It’s regarded as the greatest individual game of all time.
Wilt Chamberlain set eight NBA records in this game alone, when he guided the then Philadelphia Warriors to a 169-147 win over the New York Knicks in 1962.
Chamberlain dropped 100 points on the Knicks that day, in front of a crowd of roughly 4000 people.
Physical memorabilia from that game is exceedingly rare.
No film of the game exists, and the only audio of it is a recording of the radio call, which was recorded by a broadcasting student form the University of Massachusetts.
Even the game ball had its authenticity brought into question after it sold for more than $500,000 in 2000.
The only image of the game is the iconic picture of Chamberlain himself, holding a piece of paper with ‘100’ written on it, captured by photographer Paul Vathis.
What could be one of the few legitimate pieces of memorabilia from that game is soon to go to auction – the handwritten scorecard.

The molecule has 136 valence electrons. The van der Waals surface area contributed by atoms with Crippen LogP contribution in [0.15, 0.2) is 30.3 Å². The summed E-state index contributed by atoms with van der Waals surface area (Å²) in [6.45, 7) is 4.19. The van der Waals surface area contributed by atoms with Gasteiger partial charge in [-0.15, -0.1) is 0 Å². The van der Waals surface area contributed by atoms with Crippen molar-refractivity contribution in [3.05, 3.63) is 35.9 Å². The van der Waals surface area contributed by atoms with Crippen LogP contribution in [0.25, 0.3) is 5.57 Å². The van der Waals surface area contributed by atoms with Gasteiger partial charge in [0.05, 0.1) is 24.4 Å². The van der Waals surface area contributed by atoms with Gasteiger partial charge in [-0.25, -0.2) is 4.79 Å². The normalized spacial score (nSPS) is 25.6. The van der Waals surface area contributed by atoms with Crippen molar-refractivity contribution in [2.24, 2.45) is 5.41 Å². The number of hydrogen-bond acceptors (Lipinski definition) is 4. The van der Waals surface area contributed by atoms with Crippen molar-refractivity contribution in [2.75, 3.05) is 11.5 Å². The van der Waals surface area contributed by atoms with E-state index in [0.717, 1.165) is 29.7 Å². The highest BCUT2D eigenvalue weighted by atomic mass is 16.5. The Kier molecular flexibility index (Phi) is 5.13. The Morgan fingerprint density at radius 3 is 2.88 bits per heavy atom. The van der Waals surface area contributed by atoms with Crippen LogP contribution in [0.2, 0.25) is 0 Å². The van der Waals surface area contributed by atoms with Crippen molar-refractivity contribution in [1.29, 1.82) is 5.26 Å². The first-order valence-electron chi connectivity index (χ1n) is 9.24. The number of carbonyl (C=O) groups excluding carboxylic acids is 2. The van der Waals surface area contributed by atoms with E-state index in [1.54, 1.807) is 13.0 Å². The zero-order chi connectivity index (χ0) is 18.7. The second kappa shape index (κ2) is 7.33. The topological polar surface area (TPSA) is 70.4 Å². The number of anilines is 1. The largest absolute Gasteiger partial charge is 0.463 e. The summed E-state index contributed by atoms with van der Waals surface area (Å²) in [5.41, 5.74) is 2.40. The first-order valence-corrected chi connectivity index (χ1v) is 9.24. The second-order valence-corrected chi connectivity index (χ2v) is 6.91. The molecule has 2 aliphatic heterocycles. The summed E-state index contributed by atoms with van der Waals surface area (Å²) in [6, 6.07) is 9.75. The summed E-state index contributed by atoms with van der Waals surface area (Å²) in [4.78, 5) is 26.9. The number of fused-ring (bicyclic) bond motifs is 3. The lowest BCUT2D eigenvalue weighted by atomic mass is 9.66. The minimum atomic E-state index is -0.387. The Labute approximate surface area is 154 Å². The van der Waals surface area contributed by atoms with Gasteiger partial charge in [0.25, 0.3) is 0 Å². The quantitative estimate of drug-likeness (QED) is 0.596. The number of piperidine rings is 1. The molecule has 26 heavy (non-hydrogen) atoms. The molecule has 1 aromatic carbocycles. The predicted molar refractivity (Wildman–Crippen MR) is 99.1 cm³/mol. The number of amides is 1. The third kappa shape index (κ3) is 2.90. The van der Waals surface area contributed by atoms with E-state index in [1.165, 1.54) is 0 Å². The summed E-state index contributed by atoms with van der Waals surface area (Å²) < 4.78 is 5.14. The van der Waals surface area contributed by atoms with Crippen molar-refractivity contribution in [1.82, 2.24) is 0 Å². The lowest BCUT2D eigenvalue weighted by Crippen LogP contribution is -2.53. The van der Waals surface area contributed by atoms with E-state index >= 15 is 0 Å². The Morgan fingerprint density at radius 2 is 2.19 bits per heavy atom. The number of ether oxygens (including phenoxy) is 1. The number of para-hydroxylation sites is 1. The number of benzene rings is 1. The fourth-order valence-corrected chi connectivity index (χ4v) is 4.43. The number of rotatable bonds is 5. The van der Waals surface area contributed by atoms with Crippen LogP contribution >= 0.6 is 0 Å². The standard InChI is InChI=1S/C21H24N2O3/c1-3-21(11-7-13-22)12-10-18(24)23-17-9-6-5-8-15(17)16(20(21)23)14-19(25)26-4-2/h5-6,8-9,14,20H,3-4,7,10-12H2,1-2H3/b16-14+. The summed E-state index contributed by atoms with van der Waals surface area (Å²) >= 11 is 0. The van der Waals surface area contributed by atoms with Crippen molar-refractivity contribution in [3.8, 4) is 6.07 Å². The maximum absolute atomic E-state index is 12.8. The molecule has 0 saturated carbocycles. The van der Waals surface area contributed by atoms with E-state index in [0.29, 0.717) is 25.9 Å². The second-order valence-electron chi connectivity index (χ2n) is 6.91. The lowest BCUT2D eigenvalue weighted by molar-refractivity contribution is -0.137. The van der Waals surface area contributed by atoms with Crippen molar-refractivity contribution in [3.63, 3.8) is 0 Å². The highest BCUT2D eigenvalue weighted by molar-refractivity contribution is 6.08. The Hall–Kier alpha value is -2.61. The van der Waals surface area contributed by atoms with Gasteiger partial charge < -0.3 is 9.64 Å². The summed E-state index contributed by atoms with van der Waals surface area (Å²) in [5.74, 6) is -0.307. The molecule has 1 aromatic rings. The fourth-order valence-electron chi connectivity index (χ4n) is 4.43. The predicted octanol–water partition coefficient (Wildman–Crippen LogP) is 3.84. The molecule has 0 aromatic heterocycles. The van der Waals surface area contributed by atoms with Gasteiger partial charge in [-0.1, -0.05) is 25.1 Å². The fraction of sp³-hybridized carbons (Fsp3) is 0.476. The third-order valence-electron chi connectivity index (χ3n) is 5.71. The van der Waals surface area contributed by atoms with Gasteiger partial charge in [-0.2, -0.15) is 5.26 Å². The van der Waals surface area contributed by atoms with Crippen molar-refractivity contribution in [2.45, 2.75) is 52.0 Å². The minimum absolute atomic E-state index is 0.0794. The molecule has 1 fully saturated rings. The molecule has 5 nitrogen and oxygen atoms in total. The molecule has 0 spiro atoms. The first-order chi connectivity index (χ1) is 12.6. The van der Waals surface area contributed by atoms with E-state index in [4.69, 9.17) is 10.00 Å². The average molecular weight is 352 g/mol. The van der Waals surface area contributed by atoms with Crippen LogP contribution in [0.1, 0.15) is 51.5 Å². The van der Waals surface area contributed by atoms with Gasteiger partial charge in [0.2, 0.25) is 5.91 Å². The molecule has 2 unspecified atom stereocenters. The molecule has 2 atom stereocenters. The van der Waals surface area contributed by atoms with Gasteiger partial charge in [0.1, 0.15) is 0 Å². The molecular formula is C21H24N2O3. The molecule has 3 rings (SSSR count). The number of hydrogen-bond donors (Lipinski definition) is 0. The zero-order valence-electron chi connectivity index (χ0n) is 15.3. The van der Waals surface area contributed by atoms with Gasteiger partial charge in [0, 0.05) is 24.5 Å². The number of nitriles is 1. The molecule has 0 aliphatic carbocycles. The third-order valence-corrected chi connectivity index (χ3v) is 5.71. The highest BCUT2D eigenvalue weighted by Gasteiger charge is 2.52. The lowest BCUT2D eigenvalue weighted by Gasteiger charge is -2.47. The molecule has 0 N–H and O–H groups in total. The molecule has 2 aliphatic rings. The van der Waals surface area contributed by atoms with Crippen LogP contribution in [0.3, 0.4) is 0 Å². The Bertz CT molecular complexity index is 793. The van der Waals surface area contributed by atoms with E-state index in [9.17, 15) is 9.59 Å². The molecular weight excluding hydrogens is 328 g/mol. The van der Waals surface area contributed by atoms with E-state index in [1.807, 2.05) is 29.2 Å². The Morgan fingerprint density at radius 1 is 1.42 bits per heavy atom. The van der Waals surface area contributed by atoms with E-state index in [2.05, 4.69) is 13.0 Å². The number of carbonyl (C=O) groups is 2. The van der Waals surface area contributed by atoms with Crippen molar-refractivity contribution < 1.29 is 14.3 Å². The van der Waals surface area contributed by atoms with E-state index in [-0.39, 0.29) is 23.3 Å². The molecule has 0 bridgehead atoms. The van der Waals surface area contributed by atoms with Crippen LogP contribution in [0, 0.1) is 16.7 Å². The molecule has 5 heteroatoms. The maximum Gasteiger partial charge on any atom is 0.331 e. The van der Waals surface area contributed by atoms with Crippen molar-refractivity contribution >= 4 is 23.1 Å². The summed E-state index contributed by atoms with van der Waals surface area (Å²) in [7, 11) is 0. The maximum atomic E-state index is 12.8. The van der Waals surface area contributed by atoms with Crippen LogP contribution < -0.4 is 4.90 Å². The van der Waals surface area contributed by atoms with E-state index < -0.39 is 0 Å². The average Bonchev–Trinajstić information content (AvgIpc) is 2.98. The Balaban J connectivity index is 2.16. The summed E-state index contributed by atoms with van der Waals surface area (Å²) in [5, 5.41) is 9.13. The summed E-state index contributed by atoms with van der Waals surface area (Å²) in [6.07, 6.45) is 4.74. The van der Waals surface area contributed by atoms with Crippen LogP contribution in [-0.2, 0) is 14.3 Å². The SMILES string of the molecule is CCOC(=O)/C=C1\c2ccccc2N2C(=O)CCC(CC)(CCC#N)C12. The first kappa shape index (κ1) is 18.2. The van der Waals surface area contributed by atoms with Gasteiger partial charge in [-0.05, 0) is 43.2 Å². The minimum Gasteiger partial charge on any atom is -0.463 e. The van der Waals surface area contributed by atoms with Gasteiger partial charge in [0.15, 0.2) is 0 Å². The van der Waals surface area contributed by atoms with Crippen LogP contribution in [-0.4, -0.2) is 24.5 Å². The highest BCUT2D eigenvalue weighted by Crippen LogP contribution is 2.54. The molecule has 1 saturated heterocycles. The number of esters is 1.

That benchmark is one most NBA pundits agree will never be beaten.
The eight records Chamberlain set in the game still stand, 57 years later.
The scorecard originated from Toby DeLuca, who was keeping game stats for radio announcer Bill Campbell.
It was passed on to a close friend of DeLuca’s, Steve Smith, after his death in 2011.
Smith told The Action Network’s Darren Rovell DeLuca’s wife Ella had told him to select any item from her late husband’s study.
“I hesitated but knew immediately that the score sheet was it,” Smith said.
“I explained it was difficult and that it had great value, but Ella insisted.”
Smith has now decided to put the scorecard up for auction, to prevent his children from fighting over it.